The pilgrims had turkeys for the first Thanksgiving*, but the likelihood that turkeys roamed Utah at that time is small. Archaeologists have found turkey bones in pueblos in the south-eastern corner of the state. But, it is not known if they were domesticated or wild birds. However, like the ring-necked pheasant, and chukar partridge, more than 20,000 wild turkeys now roam Utah thanks to hunters and wildlife professionals.
Turkeys are the largest upland game bird in Utah. Toms stand 4 feet high with tails fanned. Hens stand 3 feet tall. First year birds are called Jakes and Jennies.
Three of the five sub-species of wild turkey were introduced to Utah. Eastern turkeys lived on Antelope Island from 1925 through the 1950s. The Merriam’s, from the ponderosa pine habitat of Arizona, New Mexico and Colorado were introduced in 1952. And Rio Grandes, native to cottonwood river bottoms of Texas, were introduced in 1984.
Merriam’s turkeys are blacker than the eastern turkey, with reflections of blue, bronze and purple. Tail coverts, the feathers of the lower back that cover the tail feathers, are white on a Merriam’s turkey; and buff or tan on a Rio Grande.
For protection, turkeys roost in trees, but descend to feed under or near trees during the day. Except when nesting, they prefer protection in numbers and rarely wander alone.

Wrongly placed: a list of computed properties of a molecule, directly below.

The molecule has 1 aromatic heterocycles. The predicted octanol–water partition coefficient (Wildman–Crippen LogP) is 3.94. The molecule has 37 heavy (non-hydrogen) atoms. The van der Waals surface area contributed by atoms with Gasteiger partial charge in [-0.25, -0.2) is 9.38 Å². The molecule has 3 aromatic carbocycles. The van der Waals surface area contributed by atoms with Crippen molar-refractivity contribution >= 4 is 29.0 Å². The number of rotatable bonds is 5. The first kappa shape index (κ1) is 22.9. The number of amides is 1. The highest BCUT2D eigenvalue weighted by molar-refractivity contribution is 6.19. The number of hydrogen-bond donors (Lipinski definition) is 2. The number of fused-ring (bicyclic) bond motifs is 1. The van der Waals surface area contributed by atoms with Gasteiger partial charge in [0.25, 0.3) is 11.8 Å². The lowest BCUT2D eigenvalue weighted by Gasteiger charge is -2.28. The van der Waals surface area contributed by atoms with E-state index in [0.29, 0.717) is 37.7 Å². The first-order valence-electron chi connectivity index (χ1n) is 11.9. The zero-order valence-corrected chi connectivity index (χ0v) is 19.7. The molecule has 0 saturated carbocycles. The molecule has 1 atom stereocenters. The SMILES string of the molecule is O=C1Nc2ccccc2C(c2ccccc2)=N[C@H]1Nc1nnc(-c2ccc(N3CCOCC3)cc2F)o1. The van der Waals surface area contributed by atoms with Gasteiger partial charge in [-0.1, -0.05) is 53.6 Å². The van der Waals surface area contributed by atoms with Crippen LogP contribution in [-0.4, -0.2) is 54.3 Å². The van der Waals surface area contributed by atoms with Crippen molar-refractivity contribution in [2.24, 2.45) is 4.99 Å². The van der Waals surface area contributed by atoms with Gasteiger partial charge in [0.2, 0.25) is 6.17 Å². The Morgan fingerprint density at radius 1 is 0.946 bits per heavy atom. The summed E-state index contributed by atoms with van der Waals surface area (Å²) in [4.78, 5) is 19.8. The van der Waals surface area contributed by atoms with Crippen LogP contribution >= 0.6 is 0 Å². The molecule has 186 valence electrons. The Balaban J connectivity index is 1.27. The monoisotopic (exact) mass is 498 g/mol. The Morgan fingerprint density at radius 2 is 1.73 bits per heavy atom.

In winter they roost in flocks, but disperse as far as 10 miles to nest. Hens lay 10-11 eggs near brushy cover and incubate them for 28 days. They eat pine nuts, acorns, seeds, insects and green vegetation.
The main predators are hawks, golden eagles, foxes, coyotes, dogs, cats, skunks, raccoons, ravens, and magpies. Fortunately, the numbers hatched usually overcome predation losses.
Thanks this holiday goes to the National Wild Turkey Foundation and Utah DWR for our Wild Turkeys.
This is Linda Kervin for Bridgerland Audubon Society.
Wild Turkeys Near Mack Park in Smithfield, UT, 22 Feb 2009
Copyright © 2009 Lyle Bingham
Wild Turkeys near Mack Park, Smithfield, UT Copyright © 2009 Lyle Bingham
Text: Lyle Bingham, Bridgerland Audubon
Note: Turkeys were not featured at the first thanksgiving in 1621 as they are in present meals. References to the meal included venison and wild fowl, but the likelihood that turkey was featured is questioned. Although associated with the first thanksgiving by tradition, they are believed to have become commonly associated with the thanksgiving meal around 1800. The NWTF notes this in their History of the Wild Turkey in North America: http://www.nwtf.org/conservation/bulletins/bulletin_14.pdf
The Pilgrim Hall at Plymouth Plantation notes two sources of information about the thanksgiving celebration. The William Bradford writings mention “Turkies” http://www.pilgrimhall.org/great_american_turkey.htm
Why a Turkey Is Called a Turkey, Robert Krulwich, Nov, 27, 2008, NPR, http://www.npr.org/templates/story/story.php?storyId=97541602
National Wild Turkey Foundation, http://www.nwtf.org/
Utah Chapter of the National Wild Turkey Foundation, http://utahnwtf.org/
Wild Turkey Preditors, Posted by Admin, September 20, 2008, http://waterandwoods.net/2008/09/wild-turkey-predators/
Eaton, Stephen W. 1992. Wild Turkey (Meleagris gallopavo), The Birds of North America Online (A. Poole, Ed.). Ithaca: Cornell Lab of Ornithology; Retrieved from the Birds of North America Online: http://bna.birds.cornell.edu/bna/species/022/articles/introduction
Turkey CSI: USU Lab’s DNA Analysis Nabs Poacher, Mary-Ann Muffoletto, Utah State Today, November, 2008, http://www.usu.edu/ust/index.cfm?article=21644